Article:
Murina suilla (Temminck, 1840)
Murina (Murina) suilla canescens O. Thomas, 1923
Murina canescens O. Thomas, 1923b: 254.
Paratype.— ♂, alcohol, Gunung Sitoli (1°16’N, 97°34’E), Nias Island, Indonesia, 1910, collector J.P. Kleiweg de Zwaan, ZMA 17.352.
Pipistrellus (Pipistrellus) tenuis sewelanus Oei, 1960
Pipistrellus sewelanus Oei, 1960: 27
Holotype.— ♀, alc., skull in alc., Sewela (= Swela, 8°32’S, 116°35’E), Lombok, Indonesia, iii.1939, coll. J.P. Kleiweg de Zwaan, ZMA 1565.
Paratypes.— 2 ♀♀, 1 ♂, alc., skulls in alc., Sewela (= Swela, 8°32’S, 116°35’E), Lombok, Indonesia, iii.1939, coll. J.P. Kleiweg de Zwaan, ZMA 1566, 1567, 1568.
Notes.— In his description, Oei (1960) did mention neither ZMA numbers, nor the date of collection, nor the collector’s initials. The order of registration numbers is the same as the order of specimens in his Table 4. See also Van Bree, 1961.
Tylonycteris pachypus (Temminck, 1840)
Tylonycteris pachypus bhaktii Oei, 1960
Holotype.— 1 ♀, alc., skull in alc., Sewela (= Swela, 8°32’S, 116°35’E), Lombok, Indonesia, iii.1939, coll. J.P. Kleiweg de Zwaan, ZMA 2876.
Paratypes.— 2 ♀♀, alc., skulls in alc., Sewela, Lombok, Indonesia, iii.1939, coll. J.P. Kleiweg de Zwaan, ZMA 2877, 2878.
Notes.— In his description, Oei (1960) did mention neither ZMA numbers, nor the date of collection, nor the collector’s initials. The order of registration numbers is the same as the order of specimens (T1 , T2 and T3 ) in his Table 2. See also Van Bree, 1961.
Rhinolophus tatar Bergmans & Rozendaal, 1982: 170, figs 1-5.
Holotype.— 1 ♀, alc., skull, Moinakom River at 0°41’N, 124°3’E, Cagar Alam Dumoga, Sulawesi, Indonesia, alt. 525 m, coll. K.D. Bishop, F.G. Rozendaal & W.F. Rodenburg 27/28.x.1981, ZMA 21.838.
Paratypes.— 5 ♀♀, 1 ♂, alc., skulls of 3 ♀♀ and ♂ extracted, Moinakom River at 0°41’N, 124°3’E, Cagar Alam Dumoga, Sulawesi, Indonesia, alt. 525 m, coll. K.D. Bishop, F.G. Rozendaal & W.F. Rodenburg 27/28.x.1981, ZMA 21.839-21.844.
Notes.— Bergmans & Rozendaal (1982) thought that the affinities of Rhinolophus tatar were with Rhinolophus arcuatus Peters, 1871. Hill (1983) placed it in the synonymy of the narrowly related R. euryotis, as a subspecies, which was followed by Csorba, Ujhelyi & Thomas (2003) and Simmons (2005). However, regardless of its affinities with other species, the difference in size between typical euryotis and tatar is considerable, especially in body measurements, and the present author prefers to await the results of DNA analyses before accepting a change in taxonomic position.
Hipposideros sumbae Oei, 1960
Hipposideros larvatus (Horsfield, 1823); Oey & Van der Feen, 1958: 232, fig. 1.
Hipposideros larvatus sumbae Oei, 1960: 28.
Paralectotype.— ♀, alcohol, Karoeni (9°26'S, 119°19'E), West Sumba, Indonesia, viii/ix.1932, collector L.P. Krijger, ZMA 1536.
Notes.— The spelling of the name Oey in taxonomic literature is inconsistent. The spelling Oey was used by Oey himself from at least 1951 to 1958. Between 1958 and 1960 he started spelling his name as Oei. Chinese people who migrated from Indonesia to The Netherlands in the 1940s and 1950s sometimes changed their names to make them look Dutch, which may be an explanation. Van Bree (1961) spelled the name as Oei, also when quoting Oey & Van der Feen (1958).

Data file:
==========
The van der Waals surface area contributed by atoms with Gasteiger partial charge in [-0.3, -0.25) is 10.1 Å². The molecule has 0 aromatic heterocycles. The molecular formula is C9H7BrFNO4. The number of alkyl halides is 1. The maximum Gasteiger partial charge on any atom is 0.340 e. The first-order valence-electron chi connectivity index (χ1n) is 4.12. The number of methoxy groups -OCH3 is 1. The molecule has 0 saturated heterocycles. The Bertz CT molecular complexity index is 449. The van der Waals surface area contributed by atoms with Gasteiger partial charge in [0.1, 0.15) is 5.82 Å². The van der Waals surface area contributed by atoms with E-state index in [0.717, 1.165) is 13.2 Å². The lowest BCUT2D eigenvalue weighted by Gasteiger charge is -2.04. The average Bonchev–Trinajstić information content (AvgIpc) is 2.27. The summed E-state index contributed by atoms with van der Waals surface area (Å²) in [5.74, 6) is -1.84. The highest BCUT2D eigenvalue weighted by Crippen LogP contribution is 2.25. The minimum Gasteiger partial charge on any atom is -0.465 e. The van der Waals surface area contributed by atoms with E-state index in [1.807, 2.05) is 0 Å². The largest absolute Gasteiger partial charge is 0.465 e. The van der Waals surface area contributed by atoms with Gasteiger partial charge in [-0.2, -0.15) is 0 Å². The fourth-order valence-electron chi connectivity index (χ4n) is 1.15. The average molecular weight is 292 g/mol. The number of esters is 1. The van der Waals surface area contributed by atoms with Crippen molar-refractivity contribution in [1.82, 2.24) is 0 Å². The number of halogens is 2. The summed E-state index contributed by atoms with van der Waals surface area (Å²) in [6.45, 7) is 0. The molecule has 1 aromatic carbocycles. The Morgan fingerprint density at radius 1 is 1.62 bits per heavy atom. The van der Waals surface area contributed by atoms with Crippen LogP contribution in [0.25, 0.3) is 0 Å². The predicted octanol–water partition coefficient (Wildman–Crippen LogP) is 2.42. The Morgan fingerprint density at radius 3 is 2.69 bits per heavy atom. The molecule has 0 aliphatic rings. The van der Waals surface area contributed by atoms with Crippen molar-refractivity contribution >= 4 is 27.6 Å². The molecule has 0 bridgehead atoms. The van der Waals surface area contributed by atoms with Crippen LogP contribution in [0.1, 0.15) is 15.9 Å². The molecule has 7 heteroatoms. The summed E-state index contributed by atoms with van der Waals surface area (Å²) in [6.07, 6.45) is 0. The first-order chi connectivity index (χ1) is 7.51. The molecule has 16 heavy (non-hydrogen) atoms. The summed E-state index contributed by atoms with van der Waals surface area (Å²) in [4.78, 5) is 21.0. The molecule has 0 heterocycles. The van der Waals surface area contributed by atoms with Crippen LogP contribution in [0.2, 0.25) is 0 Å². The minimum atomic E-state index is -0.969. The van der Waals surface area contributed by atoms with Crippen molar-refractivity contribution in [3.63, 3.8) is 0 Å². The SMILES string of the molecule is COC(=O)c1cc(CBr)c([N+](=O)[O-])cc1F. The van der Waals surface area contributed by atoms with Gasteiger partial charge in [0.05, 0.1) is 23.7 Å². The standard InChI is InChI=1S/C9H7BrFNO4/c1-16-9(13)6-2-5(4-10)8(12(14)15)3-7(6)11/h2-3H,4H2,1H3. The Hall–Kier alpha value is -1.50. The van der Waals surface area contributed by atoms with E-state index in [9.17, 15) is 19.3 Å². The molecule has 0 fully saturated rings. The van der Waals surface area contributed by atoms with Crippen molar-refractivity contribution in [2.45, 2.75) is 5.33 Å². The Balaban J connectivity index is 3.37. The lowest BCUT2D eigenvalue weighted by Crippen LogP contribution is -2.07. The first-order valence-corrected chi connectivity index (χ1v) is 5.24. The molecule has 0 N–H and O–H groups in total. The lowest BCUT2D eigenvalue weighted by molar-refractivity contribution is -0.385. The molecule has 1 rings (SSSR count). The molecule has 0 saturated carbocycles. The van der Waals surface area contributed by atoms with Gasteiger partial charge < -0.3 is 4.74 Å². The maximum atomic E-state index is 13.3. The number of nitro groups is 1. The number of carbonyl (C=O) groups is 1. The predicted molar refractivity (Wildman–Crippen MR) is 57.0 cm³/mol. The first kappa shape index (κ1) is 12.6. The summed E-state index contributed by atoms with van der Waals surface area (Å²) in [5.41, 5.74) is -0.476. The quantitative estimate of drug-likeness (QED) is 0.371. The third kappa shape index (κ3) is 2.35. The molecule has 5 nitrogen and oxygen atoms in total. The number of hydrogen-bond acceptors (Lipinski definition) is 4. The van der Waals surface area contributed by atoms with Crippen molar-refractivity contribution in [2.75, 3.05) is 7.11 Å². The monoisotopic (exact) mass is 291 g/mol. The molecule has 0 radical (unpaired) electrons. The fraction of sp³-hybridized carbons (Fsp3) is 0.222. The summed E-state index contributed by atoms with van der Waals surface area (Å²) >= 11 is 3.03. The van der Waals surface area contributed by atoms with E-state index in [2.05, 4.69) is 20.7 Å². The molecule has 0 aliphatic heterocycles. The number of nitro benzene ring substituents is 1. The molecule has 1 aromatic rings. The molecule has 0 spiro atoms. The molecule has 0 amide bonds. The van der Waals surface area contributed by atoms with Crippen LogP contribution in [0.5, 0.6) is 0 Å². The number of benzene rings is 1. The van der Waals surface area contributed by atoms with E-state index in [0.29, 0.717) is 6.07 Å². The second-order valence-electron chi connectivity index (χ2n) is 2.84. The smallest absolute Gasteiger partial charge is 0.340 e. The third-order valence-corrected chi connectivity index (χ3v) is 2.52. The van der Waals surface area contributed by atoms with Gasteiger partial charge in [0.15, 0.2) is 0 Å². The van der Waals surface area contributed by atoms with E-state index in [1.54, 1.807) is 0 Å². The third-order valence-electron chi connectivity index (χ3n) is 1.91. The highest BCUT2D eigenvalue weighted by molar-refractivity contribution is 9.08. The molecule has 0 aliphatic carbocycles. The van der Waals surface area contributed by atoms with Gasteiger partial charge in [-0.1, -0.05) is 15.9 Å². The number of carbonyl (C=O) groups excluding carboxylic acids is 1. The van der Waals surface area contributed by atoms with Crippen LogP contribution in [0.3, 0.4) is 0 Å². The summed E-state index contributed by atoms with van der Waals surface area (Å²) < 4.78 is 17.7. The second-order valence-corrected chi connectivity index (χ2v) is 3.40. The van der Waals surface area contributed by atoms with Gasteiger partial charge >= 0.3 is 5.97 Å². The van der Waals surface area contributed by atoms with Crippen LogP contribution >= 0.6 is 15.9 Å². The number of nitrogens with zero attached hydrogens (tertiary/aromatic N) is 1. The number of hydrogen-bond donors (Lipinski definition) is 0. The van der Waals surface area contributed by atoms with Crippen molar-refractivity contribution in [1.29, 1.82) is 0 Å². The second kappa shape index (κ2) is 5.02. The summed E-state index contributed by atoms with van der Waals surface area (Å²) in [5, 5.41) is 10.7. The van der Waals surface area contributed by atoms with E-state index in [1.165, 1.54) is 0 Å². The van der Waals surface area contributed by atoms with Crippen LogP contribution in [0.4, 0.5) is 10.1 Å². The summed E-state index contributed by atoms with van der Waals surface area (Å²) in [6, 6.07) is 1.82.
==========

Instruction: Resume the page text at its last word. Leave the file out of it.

Oei (1960) based his description on 3 specimens in the Naturhistorisches Museum in Basel (NMB) and 1 in the ZMA. He did not designate a holotype. Van Bree (1961) choose as lectotype a ♂ (NMB 5651/10157), called the other two NMB types (NMB 5649, 5650) paratypes - which should have been paralectotypes - and the ♀ type specimen ZMA 1536 allotype. The allotype concept is not generally accepted (e.g. Gloyd, 1982) and in spite of multiple cases of sexual dimorphism is rarely if ever (apart from the present case) applied to mammals. The present author regards all syntypes of Hipposideros sumbae except the lectotype as paralectotypes.
Bubalus quarlesi (Ouwens, 1910)
Anoa quarlesi Ouwens, 1910: 7.
“Syntypes”.— 1 immature specimen, skin, skull, sex unknown, “Nat. in Buitenzorg # 115”, bred by P.A. Ouwens, no date, ex Museum Buitenzorg 2016, ZMA 9288. 1 immature specimen, skin, skull, sex unknown, “Nat. Buitenzorg”, leg. P.A. Ouwens, no date, ex Museum Buitenzorg 2366, ZMA 9289. 1 immature specimen, skin, skull, ♀, “Nat. Buitenzorg”, leg. P.A. Ouwens # 1, no date, ex Museum Buitenzorg 2365, ZMA 9295.
Notes.— The type status of these specimens is refuted on grounds explained below. On the 5th of September 1910 in Makassar, Ouwens (1910, 1911) received a male and a female anoa from the governor of Sulawesi, Mr A.J. baron Quarles de Quarles. (Later that same year these two specimens would become the basis for Ouwens’ description of Anoa quarlesi.) He took them by boat to Java, and brought them to Buitenzorg (now: Bogor). The animals were not very shy and were led to the boat walking on a leash. At the request of the governor, they had been obtained for him by order of the district officer (Dutch: assistent resident) Mr Boer at Palopo (2°59’39’’S, 120°11’5’’E). In his turn, Mr Boer had commissioned the civil authorities of Palopo, Malili (2°38’3’’S, 121°5’48’’E) and Kolaka (3°40’54’’S, 121°25’59’’E) to try and obtain living anoa (see Ouwens, 1910, 1911). (It has not been feasible to consult relevant administrative archives of that period, which possibly contain data on the more exact provenance of the two animals.) Ouwens (1910, 1911) quoted Boer who wrote to the governor on the 20th of March 1910 that he was going to commission the mentioned authorities. Thus, the animals were obtained after the 20th of March and before the 5th of September 1920. In Makassar, Ouwens was told (his report does not say by whom) that the two animals were about 2.5 years old. This was confirmed upon his arrival with the animals in Buitenzorg following examination by the Chief Inspector of the Veterinary Service there.